By Lisa Johnston
New products on display at the American International Toy Fair, held in N
LAS VEGAS The nascent high-resolution audio industry is faced with significant technological obstacles and a seemingly uninformed public, but a group of audio execs representing boutique and mainstream firms discussed these challenges and opportunities during a panel moderated by TWICE senior editor Joseph Palenchar.
The Consumer Electronics Association, along with many stakeholders in the audio industry including manufacturers, retailers, music labels and artists, are supporting and promoting high-resolution audio. At the Venetian, more than 50 manufacturers are demonstrating a world beyond compressed MP3 sound, hoping it will entice the mass market to upgrade their audio components so they can experience sound as it was meant to be heard. It’s going to be a struggle.
Although the panelists tried to put on a brave face, the first portion of the discussion was given to multiple incompatible formats, firmware updates, dealing with Windows audio drivers as well as WAV, Flac, ALAC and PCM files. At that point, Owen Kwon, iRiver business development VP, said people shouldn’t be arguing whether one codec is superior to another but just tell consumers higher-quality downloads are available so they can have a better music experience.
Sony product marketing manager Aaron Levine and Onkyo USA national marketing and product manager Paul Wasek enthusiastically agreed, both stating simplicity was the key, and educating consumers and retailers was important to the category. Wasek likened the current state of affairs to the early days of the digital-TV transition when people in the industry debated terms like HD-ready and HD-capable for months. He noted high-res audio was in a similar state of affairs with competing nomenclature. Wasek said the industry had to come together with the proper terms, no matter if it was “high-res audio ready, high-res audio capable since it would make it easier for retailers to marry content and devices together.”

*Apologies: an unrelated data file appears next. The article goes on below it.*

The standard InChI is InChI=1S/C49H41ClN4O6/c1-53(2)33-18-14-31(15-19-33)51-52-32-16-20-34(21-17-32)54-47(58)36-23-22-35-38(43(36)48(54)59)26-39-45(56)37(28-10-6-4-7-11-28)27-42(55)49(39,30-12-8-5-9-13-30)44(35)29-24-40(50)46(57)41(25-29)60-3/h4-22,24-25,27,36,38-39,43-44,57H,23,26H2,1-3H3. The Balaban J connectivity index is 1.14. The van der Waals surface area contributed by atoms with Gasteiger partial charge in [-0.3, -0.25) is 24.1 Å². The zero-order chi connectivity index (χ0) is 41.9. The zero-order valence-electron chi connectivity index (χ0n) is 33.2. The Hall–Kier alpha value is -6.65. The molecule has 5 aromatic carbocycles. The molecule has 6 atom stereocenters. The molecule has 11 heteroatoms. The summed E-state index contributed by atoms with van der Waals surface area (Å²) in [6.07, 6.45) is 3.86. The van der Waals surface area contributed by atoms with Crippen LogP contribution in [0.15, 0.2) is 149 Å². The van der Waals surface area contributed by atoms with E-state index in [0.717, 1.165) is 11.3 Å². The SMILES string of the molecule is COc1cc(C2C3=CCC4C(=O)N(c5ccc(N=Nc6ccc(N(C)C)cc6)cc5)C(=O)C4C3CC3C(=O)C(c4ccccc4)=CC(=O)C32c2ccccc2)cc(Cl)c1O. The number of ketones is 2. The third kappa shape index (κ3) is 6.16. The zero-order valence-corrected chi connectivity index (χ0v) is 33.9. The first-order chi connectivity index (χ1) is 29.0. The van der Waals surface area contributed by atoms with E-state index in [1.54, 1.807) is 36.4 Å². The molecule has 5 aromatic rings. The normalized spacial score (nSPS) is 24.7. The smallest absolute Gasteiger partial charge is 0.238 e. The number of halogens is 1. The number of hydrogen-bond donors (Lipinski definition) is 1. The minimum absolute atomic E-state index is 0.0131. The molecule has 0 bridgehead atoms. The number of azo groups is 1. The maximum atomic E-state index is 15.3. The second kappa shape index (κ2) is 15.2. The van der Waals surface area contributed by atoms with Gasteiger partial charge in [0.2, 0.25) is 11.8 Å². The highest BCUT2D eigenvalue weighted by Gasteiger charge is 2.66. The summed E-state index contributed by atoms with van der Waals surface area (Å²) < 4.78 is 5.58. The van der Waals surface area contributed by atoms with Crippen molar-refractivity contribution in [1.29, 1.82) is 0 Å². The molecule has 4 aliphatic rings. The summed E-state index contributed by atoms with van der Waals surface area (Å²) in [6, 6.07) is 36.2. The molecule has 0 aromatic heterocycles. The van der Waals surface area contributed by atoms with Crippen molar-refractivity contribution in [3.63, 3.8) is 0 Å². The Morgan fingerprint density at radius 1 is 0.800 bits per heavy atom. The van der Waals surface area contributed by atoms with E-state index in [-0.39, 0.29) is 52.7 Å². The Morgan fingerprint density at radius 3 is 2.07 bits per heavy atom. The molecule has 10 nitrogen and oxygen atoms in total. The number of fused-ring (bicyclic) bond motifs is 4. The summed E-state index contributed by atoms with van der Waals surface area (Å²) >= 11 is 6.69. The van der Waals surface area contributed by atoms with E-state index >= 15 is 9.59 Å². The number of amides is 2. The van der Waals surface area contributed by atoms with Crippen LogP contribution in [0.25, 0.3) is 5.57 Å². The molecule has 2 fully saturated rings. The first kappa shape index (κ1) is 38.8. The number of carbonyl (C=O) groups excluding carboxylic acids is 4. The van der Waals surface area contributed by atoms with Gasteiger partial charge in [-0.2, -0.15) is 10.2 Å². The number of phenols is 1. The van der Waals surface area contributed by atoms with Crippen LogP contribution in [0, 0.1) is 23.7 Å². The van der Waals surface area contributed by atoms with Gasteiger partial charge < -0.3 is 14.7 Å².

AudioQuest development VP Steve Silberman got everyone’s attention when he said the fledgling effort to push high-res audio was like going from the Earth to the moon “without inventing the airplane … there are all these steps in between.” He noted that iTunes arrived in 2001 and the dealers who embraced it are “outliers — they’re few and far between.” He made the analogy that high-end audio buffs are like the tip of the tail of a dog, but this dog has no master and no leash. “So you’ve got all these consumers living a certain way. Over a billion people every month go to YouTube, and out of that, 330 million watch music and concerts. There are over 600 million active iTunes accounts. In order to sell them high-resolution audio, we have to go where they live.” Retailers have to start with the computer and work from there.
Levine pointed out that consumers have been downloading MP3 files for more than 10 years and they need to know there’s a world beyond decidedly low-fidelity music, and education was the key. His company unveiled a series of high-res products at CES, including speakers and headphones. Sony is working with its retailers to educate them to the benefits and potential opportunities.
Given the challenges, all of the panelists, including Michal Jurewicz, president of Mytek Digital, and David Steven, managing director of dCS, were optimistic, with iRiver’s Kwon stating 2014 will be the year for high-res audio.
AudioQuest’s Silberman said the industry could easily change at a moment’s notice if iTunes or Amazon decided to offer high-resolution downloads. “Right now consumers are downloading a version of the Thomas Edison wax cylinder, and at some point it’s going to shift.”
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